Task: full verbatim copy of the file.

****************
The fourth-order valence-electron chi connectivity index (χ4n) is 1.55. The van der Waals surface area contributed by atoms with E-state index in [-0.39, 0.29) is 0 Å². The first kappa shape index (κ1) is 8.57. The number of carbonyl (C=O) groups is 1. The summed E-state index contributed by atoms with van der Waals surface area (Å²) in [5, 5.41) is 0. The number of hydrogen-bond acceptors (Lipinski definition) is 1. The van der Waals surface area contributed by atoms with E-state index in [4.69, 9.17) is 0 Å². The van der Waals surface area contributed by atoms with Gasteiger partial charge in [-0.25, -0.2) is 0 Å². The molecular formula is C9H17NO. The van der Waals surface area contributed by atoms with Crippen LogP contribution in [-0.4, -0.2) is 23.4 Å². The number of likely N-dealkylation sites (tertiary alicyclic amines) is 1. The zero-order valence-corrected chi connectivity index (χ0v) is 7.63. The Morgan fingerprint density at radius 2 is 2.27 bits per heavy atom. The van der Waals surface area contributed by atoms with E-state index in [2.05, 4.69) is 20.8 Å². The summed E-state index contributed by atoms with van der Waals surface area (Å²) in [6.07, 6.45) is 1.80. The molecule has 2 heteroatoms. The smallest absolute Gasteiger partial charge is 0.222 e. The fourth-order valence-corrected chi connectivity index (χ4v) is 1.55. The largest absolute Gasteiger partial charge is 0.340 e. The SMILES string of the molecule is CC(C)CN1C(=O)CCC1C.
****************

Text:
The fourth-order valence-electron chi connectivity index (χ4n) is 1.55. The van der Waals surface area contributed by atoms with E-state index in [-0.39, 0.29) is 0 Å². The first kappa shape index (κ1) is 8.57. The number of carbonyl (C=O) groups is 1. The summed E-state index contributed by atoms with van der Waals surface area (Å²) in [5, 5.41) is 0. The number of hydrogen-bond acceptors (Lipinski definition) is 1. The van der Waals surface area contributed by atoms with E-state index in [4.69, 9.17) is 0 Å². The van der Waals surface area contributed by atoms with Gasteiger partial charge in [-0.25, -0.2) is 0 Å². The molecular formula is C9H17NO. The van der Waals surface area contributed by atoms with Crippen LogP contribution in [-0.4, -0.2) is 23.4 Å². The number of likely N-dealkylation sites (tertiary alicyclic amines) is 1. The zero-order valence-corrected chi connectivity index (χ0v) is 7.63. The Morgan fingerprint density at radius 2 is 2.27 bits per heavy atom. The van der Waals surface area contributed by atoms with E-state index in [2.05, 4.69) is 20.8 Å². The summed E-state index contributed by atoms with van der Waals surface area (Å²) in [6.07, 6.45) is 1.80. The molecule has 2 heteroatoms. The smallest absolute Gasteiger partial charge is 0.222 e. The fourth-order valence-corrected chi connectivity index (χ4v) is 1.55. The largest absolute Gasteiger partial charge is 0.340 e. The SMILES string of the molecule is CC(C)CN1C(=O)CCC1C.